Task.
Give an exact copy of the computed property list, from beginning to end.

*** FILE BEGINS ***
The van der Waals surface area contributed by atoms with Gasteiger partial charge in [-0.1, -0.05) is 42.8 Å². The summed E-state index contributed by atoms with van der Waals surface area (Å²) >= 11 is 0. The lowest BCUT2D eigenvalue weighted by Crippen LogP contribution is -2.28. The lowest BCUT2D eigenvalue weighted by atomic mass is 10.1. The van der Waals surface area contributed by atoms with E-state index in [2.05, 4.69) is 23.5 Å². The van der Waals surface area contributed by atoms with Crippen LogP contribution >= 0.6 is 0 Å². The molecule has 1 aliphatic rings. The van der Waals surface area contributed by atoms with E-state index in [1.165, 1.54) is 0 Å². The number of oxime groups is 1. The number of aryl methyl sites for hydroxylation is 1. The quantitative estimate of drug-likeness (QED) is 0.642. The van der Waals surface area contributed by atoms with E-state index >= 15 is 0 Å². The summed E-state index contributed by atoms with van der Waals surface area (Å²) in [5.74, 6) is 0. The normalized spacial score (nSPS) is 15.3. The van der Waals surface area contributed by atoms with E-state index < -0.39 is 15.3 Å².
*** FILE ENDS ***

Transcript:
The van der Waals surface area contributed by atoms with Gasteiger partial charge in [-0.1, -0.05) is 42.8 Å². The summed E-state index contributed by atoms with van der Waals surface area (Å²) >= 11 is 0. The lowest BCUT2D eigenvalue weighted by Crippen LogP contribution is -2.28. The lowest BCUT2D eigenvalue weighted by atomic mass is 10.1. The van der Waals surface area contributed by atoms with E-state index in [2.05, 4.69) is 23.5 Å². The van der Waals surface area contributed by atoms with Crippen LogP contribution >= 0.6 is 0 Å². The molecule has 1 aliphatic rings. The van der Waals surface area contributed by atoms with E-state index in [1.165, 1.54) is 0 Å². The number of oxime groups is 1. The number of aryl methyl sites for hydroxylation is 1. The quantitative estimate of drug-likeness (QED) is 0.642. The van der Waals surface area contributed by atoms with E-state index >= 15 is 0 Å². The summed E-state index contributed by atoms with van der Waals surface area (Å²) in [5.74, 6) is 0. The normalized spacial score (nSPS) is 15.3. The van der Waals surface area contributed by atoms with E-state index < -0.39 is 15.3 Å².